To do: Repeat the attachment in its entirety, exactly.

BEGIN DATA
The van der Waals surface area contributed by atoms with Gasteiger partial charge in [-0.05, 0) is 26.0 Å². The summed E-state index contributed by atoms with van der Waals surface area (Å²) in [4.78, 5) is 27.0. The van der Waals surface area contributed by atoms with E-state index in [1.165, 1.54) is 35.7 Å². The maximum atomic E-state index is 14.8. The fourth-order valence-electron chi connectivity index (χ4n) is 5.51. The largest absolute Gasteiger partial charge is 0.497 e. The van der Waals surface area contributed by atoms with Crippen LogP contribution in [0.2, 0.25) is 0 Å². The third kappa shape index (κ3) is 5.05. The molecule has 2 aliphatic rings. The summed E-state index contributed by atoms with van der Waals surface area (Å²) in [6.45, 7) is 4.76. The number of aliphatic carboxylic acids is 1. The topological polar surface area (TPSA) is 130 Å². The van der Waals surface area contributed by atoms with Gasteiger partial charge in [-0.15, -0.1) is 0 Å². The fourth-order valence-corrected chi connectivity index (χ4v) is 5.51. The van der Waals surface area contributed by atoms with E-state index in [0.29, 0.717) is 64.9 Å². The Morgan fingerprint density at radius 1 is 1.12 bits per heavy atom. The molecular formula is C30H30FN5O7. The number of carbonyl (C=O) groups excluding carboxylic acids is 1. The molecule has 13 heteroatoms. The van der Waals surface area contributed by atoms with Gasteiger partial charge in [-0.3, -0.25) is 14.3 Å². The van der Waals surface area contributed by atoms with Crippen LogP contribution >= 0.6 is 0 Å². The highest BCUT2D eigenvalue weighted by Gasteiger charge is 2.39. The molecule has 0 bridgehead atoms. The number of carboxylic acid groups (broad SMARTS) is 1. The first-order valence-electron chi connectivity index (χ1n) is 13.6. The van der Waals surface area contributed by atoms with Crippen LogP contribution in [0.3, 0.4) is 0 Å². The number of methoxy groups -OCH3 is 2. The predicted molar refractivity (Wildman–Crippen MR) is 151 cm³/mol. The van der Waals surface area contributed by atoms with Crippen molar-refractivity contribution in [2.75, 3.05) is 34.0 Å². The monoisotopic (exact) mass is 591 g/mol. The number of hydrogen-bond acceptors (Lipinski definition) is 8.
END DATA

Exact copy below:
The van der Waals surface area contributed by atoms with Gasteiger partial charge in [-0.05, 0) is 26.0 Å². The summed E-state index contributed by atoms with van der Waals surface area (Å²) in [4.78, 5) is 27.0. The van der Waals surface area contributed by atoms with E-state index in [1.165, 1.54) is 35.7 Å². The maximum atomic E-state index is 14.8. The fourth-order valence-electron chi connectivity index (χ4n) is 5.51. The largest absolute Gasteiger partial charge is 0.497 e. The van der Waals surface area contributed by atoms with Crippen LogP contribution in [0.2, 0.25) is 0 Å². The third kappa shape index (κ3) is 5.05. The molecule has 2 aliphatic rings. The summed E-state index contributed by atoms with van der Waals surface area (Å²) in [6.45, 7) is 4.76. The number of aliphatic carboxylic acids is 1. The topological polar surface area (TPSA) is 130 Å². The van der Waals surface area contributed by atoms with Gasteiger partial charge in [-0.15, -0.1) is 0 Å². The fourth-order valence-corrected chi connectivity index (χ4v) is 5.51. The van der Waals surface area contributed by atoms with E-state index in [0.29, 0.717) is 64.9 Å². The Morgan fingerprint density at radius 1 is 1.12 bits per heavy atom. The molecular formula is C30H30FN5O7. The number of carbonyl (C=O) groups excluding carboxylic acids is 1. The molecule has 13 heteroatoms. The van der Waals surface area contributed by atoms with Gasteiger partial charge in [-0.3, -0.25) is 14.3 Å². The van der Waals surface area contributed by atoms with Crippen LogP contribution >= 0.6 is 0 Å². The highest BCUT2D eigenvalue weighted by Gasteiger charge is 2.39. The molecule has 0 bridgehead atoms. The number of carboxylic acid groups (broad SMARTS) is 1. The first-order valence-electron chi connectivity index (χ1n) is 13.6. The van der Waals surface area contributed by atoms with Crippen LogP contribution in [0.3, 0.4) is 0 Å². The number of methoxy groups -OCH3 is 2. The predicted molar refractivity (Wildman–Crippen MR) is 151 cm³/mol. The van der Waals surface area contributed by atoms with Crippen molar-refractivity contribution in [2.75, 3.05) is 34.0 Å². The monoisotopic (exact) mass is 591 g/mol. The number of hydrogen-bond acceptors (Lipinski definition) is 8.